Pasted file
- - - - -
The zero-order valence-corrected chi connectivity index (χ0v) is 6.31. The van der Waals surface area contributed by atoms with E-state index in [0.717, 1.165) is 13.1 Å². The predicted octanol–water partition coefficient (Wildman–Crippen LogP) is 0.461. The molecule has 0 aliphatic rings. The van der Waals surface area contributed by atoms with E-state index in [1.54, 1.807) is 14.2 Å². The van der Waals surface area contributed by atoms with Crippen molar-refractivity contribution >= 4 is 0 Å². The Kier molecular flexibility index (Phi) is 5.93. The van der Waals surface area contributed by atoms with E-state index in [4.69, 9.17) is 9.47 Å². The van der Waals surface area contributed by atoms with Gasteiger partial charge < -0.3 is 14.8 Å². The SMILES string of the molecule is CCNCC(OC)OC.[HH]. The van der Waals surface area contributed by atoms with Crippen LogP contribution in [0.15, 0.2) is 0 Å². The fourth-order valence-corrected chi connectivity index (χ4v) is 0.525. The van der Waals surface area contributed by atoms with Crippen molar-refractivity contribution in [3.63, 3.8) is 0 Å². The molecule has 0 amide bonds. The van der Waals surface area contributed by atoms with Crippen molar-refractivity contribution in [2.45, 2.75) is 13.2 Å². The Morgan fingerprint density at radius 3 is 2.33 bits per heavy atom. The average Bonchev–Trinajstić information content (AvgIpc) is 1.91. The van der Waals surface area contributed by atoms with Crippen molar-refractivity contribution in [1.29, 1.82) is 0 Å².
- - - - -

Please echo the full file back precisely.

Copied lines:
The zero-order valence-corrected chi connectivity index (χ0v) is 6.31. The van der Waals surface area contributed by atoms with E-state index in [0.717, 1.165) is 13.1 Å². The predicted octanol–water partition coefficient (Wildman–Crippen LogP) is 0.461. The molecule has 0 aliphatic rings. The van der Waals surface area contributed by atoms with E-state index in [1.54, 1.807) is 14.2 Å². The van der Waals surface area contributed by atoms with Crippen molar-refractivity contribution >= 4 is 0 Å². The Kier molecular flexibility index (Phi) is 5.93. The van der Waals surface area contributed by atoms with E-state index in [4.69, 9.17) is 9.47 Å². The van der Waals surface area contributed by atoms with Gasteiger partial charge < -0.3 is 14.8 Å². The SMILES string of the molecule is CCNCC(OC)OC.[HH]. The van der Waals surface area contributed by atoms with Crippen LogP contribution in [0.15, 0.2) is 0 Å². The fourth-order valence-corrected chi connectivity index (χ4v) is 0.525. The van der Waals surface area contributed by atoms with Crippen molar-refractivity contribution in [3.63, 3.8) is 0 Å². The molecule has 0 amide bonds. The van der Waals surface area contributed by atoms with Crippen molar-refractivity contribution in [2.45, 2.75) is 13.2 Å². The Morgan fingerprint density at radius 3 is 2.33 bits per heavy atom. The average Bonchev–Trinajstić information content (AvgIpc) is 1.91. The van der Waals surface area contributed by atoms with Crippen molar-refractivity contribution in [1.29, 1.82) is 0 Å².